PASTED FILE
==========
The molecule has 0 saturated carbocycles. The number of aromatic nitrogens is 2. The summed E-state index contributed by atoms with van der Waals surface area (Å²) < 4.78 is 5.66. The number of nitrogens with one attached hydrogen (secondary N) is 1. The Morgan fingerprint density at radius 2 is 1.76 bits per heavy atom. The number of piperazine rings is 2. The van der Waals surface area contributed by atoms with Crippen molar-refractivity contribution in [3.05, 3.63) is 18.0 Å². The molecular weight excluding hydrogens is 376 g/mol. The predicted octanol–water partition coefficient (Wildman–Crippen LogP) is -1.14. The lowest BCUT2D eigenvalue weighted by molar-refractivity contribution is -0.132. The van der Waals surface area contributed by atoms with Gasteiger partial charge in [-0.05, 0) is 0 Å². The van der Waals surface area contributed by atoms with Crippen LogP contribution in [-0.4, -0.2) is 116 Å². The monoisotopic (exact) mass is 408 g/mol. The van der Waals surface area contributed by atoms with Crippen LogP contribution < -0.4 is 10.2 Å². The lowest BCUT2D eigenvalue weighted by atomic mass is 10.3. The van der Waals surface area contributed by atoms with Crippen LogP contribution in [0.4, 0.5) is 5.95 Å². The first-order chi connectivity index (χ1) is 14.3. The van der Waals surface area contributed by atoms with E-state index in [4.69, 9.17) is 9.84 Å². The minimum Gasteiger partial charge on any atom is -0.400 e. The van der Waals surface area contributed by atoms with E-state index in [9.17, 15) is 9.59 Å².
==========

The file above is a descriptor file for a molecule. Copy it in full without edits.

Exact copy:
The molecule has 0 saturated carbocycles. The number of aromatic nitrogens is 2. The summed E-state index contributed by atoms with van der Waals surface area (Å²) < 4.78 is 5.66. The number of nitrogens with one attached hydrogen (secondary N) is 1. The Morgan fingerprint density at radius 2 is 1.76 bits per heavy atom. The number of piperazine rings is 2. The van der Waals surface area contributed by atoms with Crippen molar-refractivity contribution in [3.05, 3.63) is 18.0 Å². The molecular weight excluding hydrogens is 376 g/mol. The predicted octanol–water partition coefficient (Wildman–Crippen LogP) is -1.14. The lowest BCUT2D eigenvalue weighted by molar-refractivity contribution is -0.132. The van der Waals surface area contributed by atoms with Gasteiger partial charge in [-0.05, 0) is 0 Å². The van der Waals surface area contributed by atoms with Crippen LogP contribution in [-0.4, -0.2) is 116 Å². The monoisotopic (exact) mass is 408 g/mol. The van der Waals surface area contributed by atoms with Crippen LogP contribution < -0.4 is 10.2 Å². The lowest BCUT2D eigenvalue weighted by atomic mass is 10.3. The van der Waals surface area contributed by atoms with Crippen LogP contribution in [0.4, 0.5) is 5.95 Å². The first-order chi connectivity index (χ1) is 14.3. The van der Waals surface area contributed by atoms with E-state index in [4.69, 9.17) is 9.84 Å². The minimum Gasteiger partial charge on any atom is -0.400 e. The van der Waals surface area contributed by atoms with E-state index in [9.17, 15) is 9.59 Å².